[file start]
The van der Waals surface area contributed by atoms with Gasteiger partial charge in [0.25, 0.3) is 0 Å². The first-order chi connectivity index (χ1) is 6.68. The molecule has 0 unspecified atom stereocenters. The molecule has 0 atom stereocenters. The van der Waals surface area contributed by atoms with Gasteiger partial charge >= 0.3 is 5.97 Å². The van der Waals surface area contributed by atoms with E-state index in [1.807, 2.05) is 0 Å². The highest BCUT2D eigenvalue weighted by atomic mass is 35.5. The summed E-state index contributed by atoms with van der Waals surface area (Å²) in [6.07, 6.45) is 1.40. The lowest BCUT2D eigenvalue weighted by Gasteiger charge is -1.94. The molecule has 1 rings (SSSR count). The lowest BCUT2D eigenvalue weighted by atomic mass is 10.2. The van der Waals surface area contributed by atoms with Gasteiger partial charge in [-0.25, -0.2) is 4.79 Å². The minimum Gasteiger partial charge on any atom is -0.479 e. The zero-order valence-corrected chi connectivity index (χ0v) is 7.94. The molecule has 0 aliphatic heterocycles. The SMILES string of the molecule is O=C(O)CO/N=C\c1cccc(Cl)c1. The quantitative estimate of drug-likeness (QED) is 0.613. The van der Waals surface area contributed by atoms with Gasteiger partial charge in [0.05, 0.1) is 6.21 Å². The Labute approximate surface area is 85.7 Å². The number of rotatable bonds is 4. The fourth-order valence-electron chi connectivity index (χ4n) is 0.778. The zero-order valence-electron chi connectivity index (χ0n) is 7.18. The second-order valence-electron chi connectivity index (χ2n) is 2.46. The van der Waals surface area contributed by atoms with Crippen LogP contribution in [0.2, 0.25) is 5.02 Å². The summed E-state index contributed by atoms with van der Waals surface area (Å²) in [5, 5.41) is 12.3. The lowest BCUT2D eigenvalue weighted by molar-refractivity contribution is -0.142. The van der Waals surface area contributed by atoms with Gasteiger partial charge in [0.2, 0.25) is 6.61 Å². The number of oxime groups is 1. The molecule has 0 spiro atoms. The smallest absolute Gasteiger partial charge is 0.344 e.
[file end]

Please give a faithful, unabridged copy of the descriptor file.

The van der Waals surface area contributed by atoms with Gasteiger partial charge in [0.25, 0.3) is 0 Å². The first-order chi connectivity index (χ1) is 6.68. The molecule has 0 unspecified atom stereocenters. The molecule has 0 atom stereocenters. The van der Waals surface area contributed by atoms with Gasteiger partial charge >= 0.3 is 5.97 Å². The van der Waals surface area contributed by atoms with E-state index in [1.807, 2.05) is 0 Å². The highest BCUT2D eigenvalue weighted by atomic mass is 35.5. The summed E-state index contributed by atoms with van der Waals surface area (Å²) in [6.07, 6.45) is 1.40. The lowest BCUT2D eigenvalue weighted by Gasteiger charge is -1.94. The molecule has 1 rings (SSSR count). The lowest BCUT2D eigenvalue weighted by atomic mass is 10.2. The van der Waals surface area contributed by atoms with Gasteiger partial charge in [-0.25, -0.2) is 4.79 Å². The minimum Gasteiger partial charge on any atom is -0.479 e. The zero-order valence-corrected chi connectivity index (χ0v) is 7.94. The molecule has 0 aliphatic heterocycles. The SMILES string of the molecule is O=C(O)CO/N=C\c1cccc(Cl)c1. The quantitative estimate of drug-likeness (QED) is 0.613. The van der Waals surface area contributed by atoms with Gasteiger partial charge in [0.05, 0.1) is 6.21 Å². The Labute approximate surface area is 85.7 Å². The number of rotatable bonds is 4. The fourth-order valence-electron chi connectivity index (χ4n) is 0.778. The zero-order valence-electron chi connectivity index (χ0n) is 7.18. The second-order valence-electron chi connectivity index (χ2n) is 2.46. The van der Waals surface area contributed by atoms with Crippen LogP contribution in [0.2, 0.25) is 5.02 Å². The summed E-state index contributed by atoms with van der Waals surface area (Å²) in [5, 5.41) is 12.3. The lowest BCUT2D eigenvalue weighted by molar-refractivity contribution is -0.142. The van der Waals surface area contributed by atoms with Gasteiger partial charge in [0.2, 0.25) is 6.61 Å². The number of oxime groups is 1. The molecule has 0 spiro atoms. The smallest absolute Gasteiger partial charge is 0.344 e.